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Middlesex County Superior Court Judge Thomas Spring yesterday postponed judgment on the status of a temporary restraining order obtained by Harvard last Thursday against the occupation of University Hall by the Organization for Black Unity (OBU). The injunction is now effective until at least January 14.
During the seven-minute hearing yesterday, Harold Wahington, lecturer on Afro-American Studies and lawyer for OBU, argued that the injunction was unconstitutional.
No 'Ample Warning'
Washington said that the University did not give "ample warning" that it was planning to seek the injunction, and that OBU could not be represented at the injunction hearing. He added that the order itself was over broad' and could be applied in a large variety of circumstance.
At a few minutes after 2 p.m. on Dec. 11, Dean May warned the OBU demonstrators inside University Hall that Harvard would seek a restraining order. About 15 minutes later, a hearing on the order began in Superior Court.
Before Washington finished his statement, Superior Court Judge Thomas Spring interrupted him, setting a newhearing for Jan. 14, and recessed the court. Afterward, another lawyer who had observed the hearing apologized to Washington for the conduct of the judge.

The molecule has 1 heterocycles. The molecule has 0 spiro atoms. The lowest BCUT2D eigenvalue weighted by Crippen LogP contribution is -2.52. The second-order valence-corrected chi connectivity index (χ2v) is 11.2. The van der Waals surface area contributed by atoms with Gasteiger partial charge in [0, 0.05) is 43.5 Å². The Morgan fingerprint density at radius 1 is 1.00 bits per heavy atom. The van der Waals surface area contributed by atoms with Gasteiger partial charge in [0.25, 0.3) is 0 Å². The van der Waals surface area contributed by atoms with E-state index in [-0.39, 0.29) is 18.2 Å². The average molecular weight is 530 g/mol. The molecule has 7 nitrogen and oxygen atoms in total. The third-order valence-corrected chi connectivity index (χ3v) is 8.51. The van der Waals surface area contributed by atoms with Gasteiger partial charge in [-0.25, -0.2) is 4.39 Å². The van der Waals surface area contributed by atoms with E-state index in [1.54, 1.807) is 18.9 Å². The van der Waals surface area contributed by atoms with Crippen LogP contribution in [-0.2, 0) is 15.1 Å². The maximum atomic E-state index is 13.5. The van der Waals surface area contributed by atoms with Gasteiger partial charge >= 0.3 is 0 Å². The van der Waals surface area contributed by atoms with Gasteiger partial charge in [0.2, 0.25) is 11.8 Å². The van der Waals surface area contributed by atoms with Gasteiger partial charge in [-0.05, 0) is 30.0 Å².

In part, the order prohibits the demonstrators "from inciting, promoting, or participating in any riot or tumultuous assembly, or making any loud and excessive noise that interferes with the conduct of normal activities on Harvard's premises." The order also applies to "all persons in active concert or participation" with OBU.
At another hearing in Superior Court yesterday, six students were granted a three-month continuance for their appeal against a conviction of "disturbing the peace." The six had been arrested last Oct. 2 while posting notices for an SDS anti-war march.
Two weeks later. they were fined $200 each in Middlesex Thind District Court. The constitutionality of the statute on disturbance of the peace is now being challenged in state and federal courts.
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